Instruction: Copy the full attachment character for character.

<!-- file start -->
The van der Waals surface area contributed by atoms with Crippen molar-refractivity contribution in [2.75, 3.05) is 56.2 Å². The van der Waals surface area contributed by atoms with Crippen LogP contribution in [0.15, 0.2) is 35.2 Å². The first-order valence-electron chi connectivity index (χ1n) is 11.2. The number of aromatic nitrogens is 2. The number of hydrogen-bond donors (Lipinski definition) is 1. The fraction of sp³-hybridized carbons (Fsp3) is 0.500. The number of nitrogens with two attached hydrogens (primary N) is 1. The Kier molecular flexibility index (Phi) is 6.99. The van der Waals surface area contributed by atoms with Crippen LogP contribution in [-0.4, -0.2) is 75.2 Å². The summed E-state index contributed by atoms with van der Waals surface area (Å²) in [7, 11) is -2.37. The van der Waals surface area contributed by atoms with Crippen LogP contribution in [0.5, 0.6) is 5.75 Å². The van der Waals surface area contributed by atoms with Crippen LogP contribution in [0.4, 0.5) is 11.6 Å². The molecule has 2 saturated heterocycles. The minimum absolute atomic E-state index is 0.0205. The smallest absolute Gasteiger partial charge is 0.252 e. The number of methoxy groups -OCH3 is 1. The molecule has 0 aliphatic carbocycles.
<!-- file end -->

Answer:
The van der Waals surface area contributed by atoms with Crippen molar-refractivity contribution in [2.75, 3.05) is 56.2 Å². The van der Waals surface area contributed by atoms with Crippen LogP contribution in [0.15, 0.2) is 35.2 Å². The first-order valence-electron chi connectivity index (χ1n) is 11.2. The number of aromatic nitrogens is 2. The number of hydrogen-bond donors (Lipinski definition) is 1. The fraction of sp³-hybridized carbons (Fsp3) is 0.500. The number of nitrogens with two attached hydrogens (primary N) is 1. The Kier molecular flexibility index (Phi) is 6.99. The van der Waals surface area contributed by atoms with Crippen LogP contribution in [-0.4, -0.2) is 75.2 Å². The summed E-state index contributed by atoms with van der Waals surface area (Å²) in [7, 11) is -2.37. The van der Waals surface area contributed by atoms with Crippen LogP contribution in [0.5, 0.6) is 5.75 Å². The van der Waals surface area contributed by atoms with Crippen LogP contribution in [0.4, 0.5) is 11.6 Å². The molecule has 2 saturated heterocycles. The minimum absolute atomic E-state index is 0.0205. The smallest absolute Gasteiger partial charge is 0.252 e. The number of methoxy groups -OCH3 is 1. The molecule has 0 aliphatic carbocycles.